Saturday, February 19, 2011

"You're kinda...thick."

I don't know if there's any other place on Earth where men can comment on a woman's weight/body without fear of violating cultural taboos...ok...except maybe the American South.

Last night I was drilling with a new white belt. Looks to be late 30s to early 40s...6'2", medium frame, not fluffy, but not super ripped either. The guy is powerful. I don't move easily and he was tossing me pretty well. We were working butterfly sweeps and he looks at me and says "you' look. You're kinda...thick." Being Black-American, I'm used to the word "thick" being a commentary on the visual impression of the size of a woman's hips, thighs and behind. So by "thick" I'm guessing he means "dense". That didn't surprise me though. Apparently, even when I was a child, people would come to pick me up, and after feeling how much I actually weighed, would stop and put me back down.

Sitting at lunch today after NAGA and discussing diet plans over the next year, I realized that these types of conversations don't occur often in mixed company...and, seeing as we had one new grappler, and one non-grappler at the table...that they could likely be off-putting to newcomers.

I don't want to leave the impression that men are commenting on women's weight left at right at the gym. I'd already opened the door for weight discussion with the white belt I mentioned. A couple weeks ago, when one of the kids couldn't get his legs around my waist, he immediately said "it's not you, it's my stubby little legs". The rest still tend to stumble and stutter whenever the topic comes up.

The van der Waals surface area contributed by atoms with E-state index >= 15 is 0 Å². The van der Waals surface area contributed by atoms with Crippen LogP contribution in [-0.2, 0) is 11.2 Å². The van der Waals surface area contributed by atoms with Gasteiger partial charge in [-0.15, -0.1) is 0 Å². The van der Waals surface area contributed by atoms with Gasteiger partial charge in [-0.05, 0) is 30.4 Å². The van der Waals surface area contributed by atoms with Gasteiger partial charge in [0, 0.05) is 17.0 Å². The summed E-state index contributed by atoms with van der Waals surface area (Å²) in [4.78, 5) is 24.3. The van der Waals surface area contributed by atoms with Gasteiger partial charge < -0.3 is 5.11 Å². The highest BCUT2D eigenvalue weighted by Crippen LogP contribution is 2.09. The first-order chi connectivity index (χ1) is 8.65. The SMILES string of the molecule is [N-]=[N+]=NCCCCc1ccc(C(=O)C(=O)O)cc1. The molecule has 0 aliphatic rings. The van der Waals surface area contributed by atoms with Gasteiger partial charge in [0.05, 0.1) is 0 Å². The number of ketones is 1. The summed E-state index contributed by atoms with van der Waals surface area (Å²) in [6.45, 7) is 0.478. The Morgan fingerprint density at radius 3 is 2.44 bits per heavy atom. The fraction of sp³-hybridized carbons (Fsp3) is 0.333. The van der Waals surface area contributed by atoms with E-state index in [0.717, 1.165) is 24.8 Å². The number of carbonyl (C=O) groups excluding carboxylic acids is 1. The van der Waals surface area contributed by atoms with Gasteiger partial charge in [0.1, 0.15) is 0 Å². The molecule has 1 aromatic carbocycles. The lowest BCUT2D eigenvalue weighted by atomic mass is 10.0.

I've honestly found the openness about weight and size to be comforting. I think it's a good thing for women, seeing as we frequently have issues tackling not just the issues of body weight, but also having objective conversations about our bodies overall. My vocalizing that I have the "arms of a condor, legs of a spider and the body of a beetle" likely wouldn't have happened pre-BJJ, and I know it's been good for me.


Jesse said...

I actually went through the exact same problem (as a newbie trying to butterfly a 200lb+ person) and had no qualms about explaining that the weight difference between us made it really difficult.

I also never have a problem explaining why I like to drill with smaller-framed people than me: I can really focus on learning the technique without gassing out or over-exerting myself. Then, once I'm somewhat comfortable with the basics of whatever I'm drilling, I'm fine with moving on to someone bigger than myself.

On the mat, it seems like the concept of attractiveness and preconceptions just doesn't exist. Along with egocentric insecurities, they're all left at the door. Physical differences are just things to consider the advantages and weaknesses of rolling with another person.

I also think that the particular gym you train in plays a huge part in this. We have a very mixed-gender, mixed-race gym and nobody cares (or at least pretends not to notice).

Ashley said...

Excellent, excellent post. I completely agree; the "openness" you speak of is definitely one of the gazillion reasons BJJ is great for women.

BJJ caused me to value my body a lot more -- not only to appreciate what it was like in the moment, but to respect what it was capable of.

Georgette said...

Heck yeah! The transition from thinking of my weight as a number I always wanted to make smaller, to my weight as a measure of how much smashing mass I possessed (and hopefully much of it muscle) is part of why I am in love with this sport.